The Hays Code was not a government effort, though the actions of the Hollywood studios to censor their own product were intended to forestall government censorship.  As we’ve seen, before the Production Code was introduced, movies were deemed by many in the clergy and politics to be immoral, endorsing vice and exalting violence.  A number of films portraying lascivious and violent behavior coming out of Hollywood in these years had offended conservatives, the most famous of which was 1933’s Ecstasy starring Hedy Lamarr, the first non-pornographic movie with a simulated sex-scene, which includes erotic close-ups of Lamarr's face in the throes of passion.  Many cities had established boards of censors but the definition of acceptable community standards used by these local committees differed so much from locality to locality that it was hard for movies to be shown in many areas without being subjected to local cuts and editing.  The Code, however, opened with the universal statement: “No picture shall be produced which will lower the moral standards of those who see it.”
 
The document was long and wordy, but the rules boiled down to fairly straightforward provisions: there couldn’t be any nudity, suggestive dancing, depiction of sex acts, sexual perversion, rape or seduction, miscegenation, “actual” childbirth, mockery of religion, disrespect for law enforcement, sympathy for criminals, drug abuse, or offensive language.  Brutal violence couldn’t be portrayed in detail and murders had to be filmed in a way that wouldn’t encourage real-life imitators.  Movies had to uphold the “sanctity” of marriage and the home.  Adultery or extra-marital sex, although recognized as sometimes necessary to the plot, could only be depicted if it were shown to be bad and the participants were punished in the end; the same was true for crime or other bad behavior: the naughty characters had to get a comeuppance or be reformed.  The religious reformers believed they’d won their fight, but the movie moguls had no intention of abiding by the agreement.  The Great Depression led many studios in the ’30s to make profits any way they could and movies with racy and violent content put viewers in theater seats.  It seemed logical (and rewarding), therefore, to keep making such films.  In 1930, the German film The Blue Angel (made simultaneously in German and English) was released, becoming the first film the SRC reviewed.  The Committee passed the film without revisions, but a California censor found several scenes offensive and ordered them removed.  Even though the SRC demanded cuts and revisions to many screenplays, the Hays Office had no authority to require them and the final decisions were in the hands of the studio bosses.  For much of the first half of the ’30s, a lot of sensational material made it to America’s movie screens.
 
Hays had spent eight years attempting to enforce a moral authority over Hollywood films, but it was during the Great Depression that the Hays Office gained a sound influence over Hollywood.  In 1933, the Catholic Church in the U.S. formed the Catholic Legion of Decency which in 1934 became the National Legion of Decency to protest the “immoral” content of Hollywood films.  Backed by many American rabbis, along with dozens of other religious and educational groups, the Legion denounced Hollywood and the predominantly Jewish movie moguls.  Public outcry over immorality in motion pictures reached a peak, and in 1934, Hays appointed Joseph Breen (1888–1965), a prominent Catholic layman, as head of the Production Code Administration (PCA), successor to the SRC, henceforth called the Breen Office, and sent him to Hollywood to bring the studio heads under control.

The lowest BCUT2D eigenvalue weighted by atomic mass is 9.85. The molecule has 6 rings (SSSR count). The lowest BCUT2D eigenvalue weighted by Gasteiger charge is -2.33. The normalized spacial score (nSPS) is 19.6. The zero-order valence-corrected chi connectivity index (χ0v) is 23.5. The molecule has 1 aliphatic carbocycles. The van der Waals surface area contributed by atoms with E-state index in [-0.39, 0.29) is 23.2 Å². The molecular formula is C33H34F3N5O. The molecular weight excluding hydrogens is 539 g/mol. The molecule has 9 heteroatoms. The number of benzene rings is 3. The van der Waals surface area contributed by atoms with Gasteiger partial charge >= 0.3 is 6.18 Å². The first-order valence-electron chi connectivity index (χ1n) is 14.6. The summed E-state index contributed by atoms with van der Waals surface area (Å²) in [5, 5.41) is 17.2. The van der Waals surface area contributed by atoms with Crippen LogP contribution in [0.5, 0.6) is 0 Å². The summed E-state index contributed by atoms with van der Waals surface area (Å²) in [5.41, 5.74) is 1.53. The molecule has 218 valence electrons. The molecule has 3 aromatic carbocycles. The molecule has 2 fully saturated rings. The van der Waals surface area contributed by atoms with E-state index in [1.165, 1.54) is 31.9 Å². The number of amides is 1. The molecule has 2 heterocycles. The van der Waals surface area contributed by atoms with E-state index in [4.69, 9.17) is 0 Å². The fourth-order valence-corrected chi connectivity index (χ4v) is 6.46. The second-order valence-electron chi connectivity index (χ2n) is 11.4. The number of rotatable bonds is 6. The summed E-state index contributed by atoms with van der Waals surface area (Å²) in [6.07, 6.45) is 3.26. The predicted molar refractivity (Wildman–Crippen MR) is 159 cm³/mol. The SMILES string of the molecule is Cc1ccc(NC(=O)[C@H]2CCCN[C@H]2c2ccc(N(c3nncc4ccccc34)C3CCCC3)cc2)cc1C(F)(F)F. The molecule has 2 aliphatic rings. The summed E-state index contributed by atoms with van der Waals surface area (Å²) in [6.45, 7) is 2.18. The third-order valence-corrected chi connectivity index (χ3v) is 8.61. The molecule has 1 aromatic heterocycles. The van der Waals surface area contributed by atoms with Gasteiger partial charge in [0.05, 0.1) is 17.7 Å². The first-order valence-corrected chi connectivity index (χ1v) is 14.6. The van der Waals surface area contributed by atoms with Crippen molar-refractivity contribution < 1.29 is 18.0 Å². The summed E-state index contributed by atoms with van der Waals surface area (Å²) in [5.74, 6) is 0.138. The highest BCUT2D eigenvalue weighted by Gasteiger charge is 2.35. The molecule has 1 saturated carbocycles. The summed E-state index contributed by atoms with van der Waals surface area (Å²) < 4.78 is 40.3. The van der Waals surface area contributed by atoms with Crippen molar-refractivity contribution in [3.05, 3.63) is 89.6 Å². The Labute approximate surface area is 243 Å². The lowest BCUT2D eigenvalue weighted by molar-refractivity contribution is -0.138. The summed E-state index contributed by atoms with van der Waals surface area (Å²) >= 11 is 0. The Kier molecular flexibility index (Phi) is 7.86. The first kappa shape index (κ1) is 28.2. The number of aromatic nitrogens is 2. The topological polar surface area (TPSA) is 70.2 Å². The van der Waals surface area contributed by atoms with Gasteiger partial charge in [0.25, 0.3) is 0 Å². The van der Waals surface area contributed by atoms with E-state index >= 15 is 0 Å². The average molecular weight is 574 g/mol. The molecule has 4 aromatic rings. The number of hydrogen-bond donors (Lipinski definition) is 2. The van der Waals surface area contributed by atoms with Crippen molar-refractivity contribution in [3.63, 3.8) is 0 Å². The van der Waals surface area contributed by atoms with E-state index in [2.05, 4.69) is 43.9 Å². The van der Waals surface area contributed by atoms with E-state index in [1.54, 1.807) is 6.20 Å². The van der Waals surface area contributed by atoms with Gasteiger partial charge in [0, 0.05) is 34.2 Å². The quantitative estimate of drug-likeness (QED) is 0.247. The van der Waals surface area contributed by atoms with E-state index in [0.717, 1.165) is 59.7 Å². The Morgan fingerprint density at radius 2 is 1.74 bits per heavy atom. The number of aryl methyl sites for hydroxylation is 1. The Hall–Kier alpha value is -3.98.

Under Breen, implementation of the Production Code was stricter and more unbending than it had been under Hays.  The studios owned 70% of first-run movie theaters and the Breen Office used this near-monopoly to enforce compliance by denying distribution to any movie that didn't meet Code standards and bear the MPPDA’s certification.  Breen's own conservative views influenced his administration of the Code as the PCA took an active role in revising screenplays and fined studios that didn’t adhere to the rules.  Breen’s standards exasperated the Hollywood moguls, but the studios were threatened with financial ruin if they didn’t comply.  The first important case of censorship under the Production Code occurred in 1934 with Tarzan and His Mate, in which short nude scenes involving actress Maureen O’Sullivan (replaced by a body double) were cut from the master print.  Even so, Hollywood still developed ways to get around some of the restrictions, even though the Production Code specified restrictions on language and behavior, particularly obscenity, sex, and crime.  The language provisions, for example, banned dozens of “offensive” words and phrases, leading to heated objections from many moviegoers when in 1939, Rhett Butler (Clark Gable) in Gone with the Wind utters the word “damn” on screen.  Although the Breen Office vigorously enforced its authority, leading to the disbanding of many of the local censorship boards, and some considered Breen's authority oppressive, many film historians have seen the Breen era as Hollywood's golden age.